Part 2 of Ben’s Wild Bird Blog!
(For part 1, click here.)
Although we have just been experiencing some welcome Spring-like weather over the past few days, it wasn’t long ago that the temperature did not get above freezing for about a week.
The birds in our garden were extra busy grabbing as much energy-filled food from our feeders as quickly as possible. It seemed like an excellent moment to sneak out with my camera and see if I could catch any interesting birds and behaviour.
I thought I would show you what I spotted in the snow while it is still reasonably recent. This is more of a photo-montage than a blog, but I hope you enjoy the photos.
Birds in the Snow
The inevitable Blue Tits – always chattering and the first to the feeders when I am there. We have a lot of Goldfinches in the garden; they are much more wary than the Blue and Great Tits when I am about, but the cold and snow meant they were more focused on the Sunflower Hearts. I love hearing them chattering and squabbling as they arrive at the feeders in force.
I see Robins in the trees and often on the feeders in the cold weather. I also spotted one getting a drink from our pond where I had broken the ice. I did try to keep the ice broken up, so there was somewhere for the birds to find fresh water. A Thrush also took the opportunity for a drink on the ice.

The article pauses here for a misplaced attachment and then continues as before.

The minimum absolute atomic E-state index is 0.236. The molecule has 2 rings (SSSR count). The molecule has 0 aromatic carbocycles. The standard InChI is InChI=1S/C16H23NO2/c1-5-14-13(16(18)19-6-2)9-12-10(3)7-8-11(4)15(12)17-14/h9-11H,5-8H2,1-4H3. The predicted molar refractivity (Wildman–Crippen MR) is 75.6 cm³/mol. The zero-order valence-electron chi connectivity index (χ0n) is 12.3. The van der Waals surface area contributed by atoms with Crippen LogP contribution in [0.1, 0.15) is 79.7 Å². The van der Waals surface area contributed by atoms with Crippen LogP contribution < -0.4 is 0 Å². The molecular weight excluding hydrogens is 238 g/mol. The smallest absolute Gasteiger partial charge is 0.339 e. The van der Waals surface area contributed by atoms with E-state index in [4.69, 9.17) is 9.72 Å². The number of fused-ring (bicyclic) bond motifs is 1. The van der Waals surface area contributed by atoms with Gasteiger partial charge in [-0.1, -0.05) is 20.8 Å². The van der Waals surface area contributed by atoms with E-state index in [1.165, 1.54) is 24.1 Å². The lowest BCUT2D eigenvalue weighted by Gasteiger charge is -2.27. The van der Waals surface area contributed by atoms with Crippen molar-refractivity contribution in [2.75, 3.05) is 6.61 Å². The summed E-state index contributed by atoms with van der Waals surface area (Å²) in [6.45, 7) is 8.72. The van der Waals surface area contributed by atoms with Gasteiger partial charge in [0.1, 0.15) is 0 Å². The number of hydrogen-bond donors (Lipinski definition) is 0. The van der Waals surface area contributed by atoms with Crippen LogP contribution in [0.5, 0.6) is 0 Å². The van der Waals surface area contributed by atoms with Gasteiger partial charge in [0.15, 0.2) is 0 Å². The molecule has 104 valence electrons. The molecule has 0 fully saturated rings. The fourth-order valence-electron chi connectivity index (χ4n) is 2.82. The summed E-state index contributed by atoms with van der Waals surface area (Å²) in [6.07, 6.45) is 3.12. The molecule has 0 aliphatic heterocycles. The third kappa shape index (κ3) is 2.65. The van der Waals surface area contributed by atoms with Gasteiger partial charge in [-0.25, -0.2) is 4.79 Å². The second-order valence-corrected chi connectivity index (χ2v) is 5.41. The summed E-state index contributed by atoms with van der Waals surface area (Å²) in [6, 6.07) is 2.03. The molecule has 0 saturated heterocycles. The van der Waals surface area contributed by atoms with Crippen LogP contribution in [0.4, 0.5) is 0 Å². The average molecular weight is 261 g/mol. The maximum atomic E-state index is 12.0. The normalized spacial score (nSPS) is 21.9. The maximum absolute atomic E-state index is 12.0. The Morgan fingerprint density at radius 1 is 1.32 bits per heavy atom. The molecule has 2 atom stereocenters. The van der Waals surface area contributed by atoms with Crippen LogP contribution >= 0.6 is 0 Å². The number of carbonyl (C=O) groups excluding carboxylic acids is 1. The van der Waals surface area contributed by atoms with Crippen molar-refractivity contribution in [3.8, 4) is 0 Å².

Chaffinches were abundant. They are more timid than the Tits, but always close by in the trees around the feeders. The Nuthatch visited regularly – this time for Sunflower Hearts. I could only photograph the Nuthatch by leaving the camera on a tripod and taking photos remotely – it is far too wary of me to let me get this close!
My biggest surprise was a bird I initially did not recognise on the Nyjer Seed with the Goldfinches. I have never seen one in our garden before, but after a bit of checking in my bird book I am convinced it was a Yellowhammer. However, I note from the books that they are regularly seen in gardens during harsh winter weather, when food is scarce. I often hear and get glimpses of a Yellowhammer in the field hedges ½ mile from our house, so it seems reasonable one would find its way to our feeders during our recent snowy weather. I certainly did not expect to have a photograph like that!
UPDATE/CORRECTION! It appears I may have got excited about the wrong bird! A kind and observant reader has pointed out that it looks like a Siskin, not a Yellowhammer. Having looked closely, they are probably correct – the female Siskin and female Yellowhammer look similar to me in all the books / online! Anyway, I stand corrected. I am equally, if not more excited, however, because I have never before seen a Siskin knowingly!
Happy bird spotting and feeding!
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